Fortune 100


DEFINITION of 'Fortune 100'

An annual list of the 100 largest public and privately-held companies in the United States. The ranking is compiled using gross revenue figures, and is published by Fortune magazine.

BREAKING DOWN 'Fortune 100'

The Fortune 100 list is more exclusive than both the Fortune 500 and Fortune 1000 lists, both of which rank more companies. Because it only covers U.S. companies, the list does not take foreign companies into consideration, though many of the listed companies do have international operations.

  1. Revenue

    The amount of money that a company actually receives during a ...
  2. Fortune 1000

    A list created by Fortune magazine detailing the 1,000 largest ...
  3. Blue Chip

    A nationally recognized, well-established and financially sound ...
  4. Fortune 500

    An annual list of the 500 largest companies in the United States ...
  5. Private Company

    A company whose ownership is private. As a result, it does not ...
  6. Public Company

    A company that has issued securities through an initial public ...
Related Articles
  1. Investing Basics

    The Alphabet Soup Of Stocks

    Are the countless stock categories leaving you puzzled? Here we help you sort through the confusion.
  2. Markets

    Understanding Small- And Big-Cap Stocks

    If you don't realize how big small-cap stocks can be, you'll miss some good investment opportunities.
  3. Retirement

    Dividends Still Look Good After All These Years

    Find out how this "first love" still holds its bloom as it ages.
  4. Investing Basics

    Should You Get A Six Sigma Black Belt? Average Salary: 98K

    Interested in the Six Sigma Black Belt but unsure whether you need one? Here's a guide to it and how it differs from other belts.
  5. Investing Basics

    What is Equity?

    Think of equity as ownership in any asset after all debts stemming from that asset are paid.
  6. Economics

    What's a Horizontal Merger?

    A horizontal merger occurs when companies within the same industry merge.
  7. Economics

    Explaining Quality Control

    Businesses use quality control to ensure their products and services meet a certain standard, as well as any industry regulations.
  8. Professionals

    What is Backward Integration?

    What is backward integration, and how can it affect industries?
  9. Economics

    How a Monopoly Works

    In economics, a monopoly occurs when one company is the sole (or nearly sole) provider of a good or service within an industry. This potentially allows that company to become powerful enough ...
  10. Taxes

    Which Receipts Save Big Money at Tax Time

    Don't wait to April 13th to set up a smart receipt-filing system. These 7 categories could save you some significant money.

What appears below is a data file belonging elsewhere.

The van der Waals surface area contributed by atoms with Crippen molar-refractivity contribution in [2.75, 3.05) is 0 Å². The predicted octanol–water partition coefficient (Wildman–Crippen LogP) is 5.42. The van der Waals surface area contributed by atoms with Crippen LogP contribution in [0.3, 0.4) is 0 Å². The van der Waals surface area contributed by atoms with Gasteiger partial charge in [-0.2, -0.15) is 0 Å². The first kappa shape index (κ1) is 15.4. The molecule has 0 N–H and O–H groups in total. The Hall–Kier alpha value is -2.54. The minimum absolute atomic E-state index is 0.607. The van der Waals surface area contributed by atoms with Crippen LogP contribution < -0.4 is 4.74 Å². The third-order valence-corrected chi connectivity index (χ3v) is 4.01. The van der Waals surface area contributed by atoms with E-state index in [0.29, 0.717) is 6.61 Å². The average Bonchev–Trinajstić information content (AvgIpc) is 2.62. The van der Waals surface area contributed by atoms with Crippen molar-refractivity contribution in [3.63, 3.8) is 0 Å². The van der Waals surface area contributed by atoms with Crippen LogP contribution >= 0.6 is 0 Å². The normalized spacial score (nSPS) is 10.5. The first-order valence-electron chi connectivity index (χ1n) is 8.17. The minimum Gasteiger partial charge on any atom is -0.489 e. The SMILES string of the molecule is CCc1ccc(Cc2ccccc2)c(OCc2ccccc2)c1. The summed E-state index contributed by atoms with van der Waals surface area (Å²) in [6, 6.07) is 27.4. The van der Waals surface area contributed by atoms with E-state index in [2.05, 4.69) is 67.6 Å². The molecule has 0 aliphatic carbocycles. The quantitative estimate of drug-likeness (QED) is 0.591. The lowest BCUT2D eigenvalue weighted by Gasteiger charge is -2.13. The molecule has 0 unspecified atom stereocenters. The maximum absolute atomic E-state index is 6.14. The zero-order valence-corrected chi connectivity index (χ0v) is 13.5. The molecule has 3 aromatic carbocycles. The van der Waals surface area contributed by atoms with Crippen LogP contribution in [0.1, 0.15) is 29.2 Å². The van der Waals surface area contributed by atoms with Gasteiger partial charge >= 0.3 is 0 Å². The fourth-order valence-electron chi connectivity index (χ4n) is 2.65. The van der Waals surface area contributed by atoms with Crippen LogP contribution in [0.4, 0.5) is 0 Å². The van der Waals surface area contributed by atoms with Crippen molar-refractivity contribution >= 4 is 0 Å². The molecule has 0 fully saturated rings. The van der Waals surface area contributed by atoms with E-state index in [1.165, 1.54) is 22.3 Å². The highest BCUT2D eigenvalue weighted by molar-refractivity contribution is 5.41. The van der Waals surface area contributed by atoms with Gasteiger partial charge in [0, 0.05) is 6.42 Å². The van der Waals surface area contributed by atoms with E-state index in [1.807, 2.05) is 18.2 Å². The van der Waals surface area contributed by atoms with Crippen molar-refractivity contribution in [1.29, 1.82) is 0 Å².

1. Do working capital funds expire?

    While working capital funds do not expire, the working capital figure does change over time. This is because it is calculated ... Read Full Answer >>
  2. Does working capital include inventory?

    A company's working capital includes inventory, and increases in inventory make working capital increase. Working capital ... Read Full Answer >>
  3. How can I calculate funds from operation in Excel?

    In general, the terms "work in progress" and "work in process" are used interchangeably to refer to products midway through ... Read Full Answer >>
  4. When does Q4 start and finish?

    Most companies such as Facebook have financial years that end on December 31st. For these companies, the fourth quarter begins ... Read Full Answer >>
  5. When is it useful to look at a company's fixed asset turnover ratio?

    It is useful to look at a company's fixed asset turnover ratio when an outside observer, such as an investor, wants to know ... Read Full Answer >>
  6. What is the difference between perfect and imperfect competition?

    Perfect competition is a microeconomics concept that describes a market structure controlled entirely by market forces. In ... Read Full Answer >>

You May Also Like

Hot Definitions
  1. Take A Bath

    A slang term referring to the situation of an investor who has experienced a large loss from an investment or speculative ...
  2. Black Friday

    1. A day of stock market catastrophe. Originally, September 24, 1869, was deemed Black Friday. The crash was sparked by gold ...
  3. Turkey

    Slang for an investment that yields disappointing results or turns out worse than expected. Failed business deals, securities ...
  4. Barefoot Pilgrim

    A slang term for an unsophisticated investor who loses all of his or her wealth by trading equities in the stock market. ...
  5. Quick Ratio

    The quick ratio is an indicator of a company’s short-term liquidity. The quick ratio measures a company’s ability to meet ...
  6. Black Tuesday

    October 29, 1929, when the DJIA fell 12% - one of the largest one-day drops in stock market history. More than 16 million ...
Trading Center